Salford Fair Funerals Campaign
Last year I wrote a piece for our Citizens Advice internal blog site about our work here in Salford around combating funeral poverty. We thought it would be a good time to update this. We want to share our thoughts, and equally importantly to hear about examples of best practice elsewhere in the country. Last year we said:
“The costs of arranging a funeral, and the lack of support for families in meeting the
costs, is one of the life crises that can lead to a family slipping into long lasting
financial insecurity, debt and even more chronic poverty. At Salford Citizens Advice
and across our service, we deal with so much family hardship and in such great
volumes, that it can sometimes be all too easy not to notice how big a problem this is.
The funeral market is also one of the most significant entirely unregulated sectors, one
in which our clients face making big financial decisions when they are at their most
vulnerable. We thought it was time to do something!
We’ve been working here in Salford with Quaker Social Action’s national Fair Funeral
campaign – to set up a local fair funeral campaign, and we thought it might be of
interest to others. Not only is the issue important to clients, but it’s a really good
example of how local Citizens Advice offices can contribute to other organisations’
What’s been happening in 2018:
Over the last year we have been working with our local authority in the development of a ‘residents funeral offer’ – whereby the council has commissioned by tender a basic low cost standard funeral offer for all local residents. There are something like a dozen of such schemes across the county. We shared good practice examples with the council, had an input into its design, and are helping with its publicity. The scheme is up and running.
We continued to lobby individual funeral directors to join our local list of Fair Funeral providers – which now includes nearly all of our local providers.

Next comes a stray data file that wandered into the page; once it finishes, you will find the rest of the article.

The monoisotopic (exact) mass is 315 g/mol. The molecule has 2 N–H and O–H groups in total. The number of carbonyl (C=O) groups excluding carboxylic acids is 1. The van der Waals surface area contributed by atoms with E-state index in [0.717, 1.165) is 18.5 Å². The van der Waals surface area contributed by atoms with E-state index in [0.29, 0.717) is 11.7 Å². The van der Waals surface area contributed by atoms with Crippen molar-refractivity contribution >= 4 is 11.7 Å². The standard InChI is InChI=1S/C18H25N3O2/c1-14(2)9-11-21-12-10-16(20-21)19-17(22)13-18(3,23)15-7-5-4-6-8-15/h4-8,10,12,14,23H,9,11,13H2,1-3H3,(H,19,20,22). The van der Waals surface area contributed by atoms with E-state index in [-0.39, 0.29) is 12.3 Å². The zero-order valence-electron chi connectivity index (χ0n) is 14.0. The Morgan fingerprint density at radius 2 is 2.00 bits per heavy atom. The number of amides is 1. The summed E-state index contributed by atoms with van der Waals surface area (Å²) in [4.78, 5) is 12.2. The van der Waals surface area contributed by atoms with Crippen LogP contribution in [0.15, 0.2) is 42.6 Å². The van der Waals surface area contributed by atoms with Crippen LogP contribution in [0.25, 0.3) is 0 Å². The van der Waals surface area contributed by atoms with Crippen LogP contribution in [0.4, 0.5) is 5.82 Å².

We have also co-operated with our local credit union to set up a dedicated saving and loans product for funerals – which is tailored to match the council’s residents’ funeral scheme.
We are also now talking to the council about developing ‘direct cremation’ options – where by people just pay for a cremation and receive the ashes later. This will not only further reduce costs for families, but adds to the range of choices that are available; and importantly helps make for better use of pressurised local cremation facilities.
We felt it was important to bring all this information together online, so we developed a new website (www.salfordfairfunerals.org.uk) a service that hosts a range of local advice and information to support people newly bereaved or people planning funerals.
Whilst being heavily involved in shaping the delivery here in Salford we were also keen to ensure we shared our knowledge and sought to use it to influence reviews of national statutory and private provision.
We made submissions to the review of the funeral costs element of the social fund last year, and more recently responses to the recent Competition and Markets Authority ‘scoping’ review of the funeral industry, as well as an input into the Treasury’s review of funeral savings products.
All across the country local Citizens Advice services drive campaigns to reduce poverty, and in Salford we have long recognised the less visible notion of funeral poverty and believe we and other Citizens Advice have a huge role to play in fighting funeral poverty.
If you want to find out more about this please get in touch!
Citizens Advice Salford
November 1, 2018.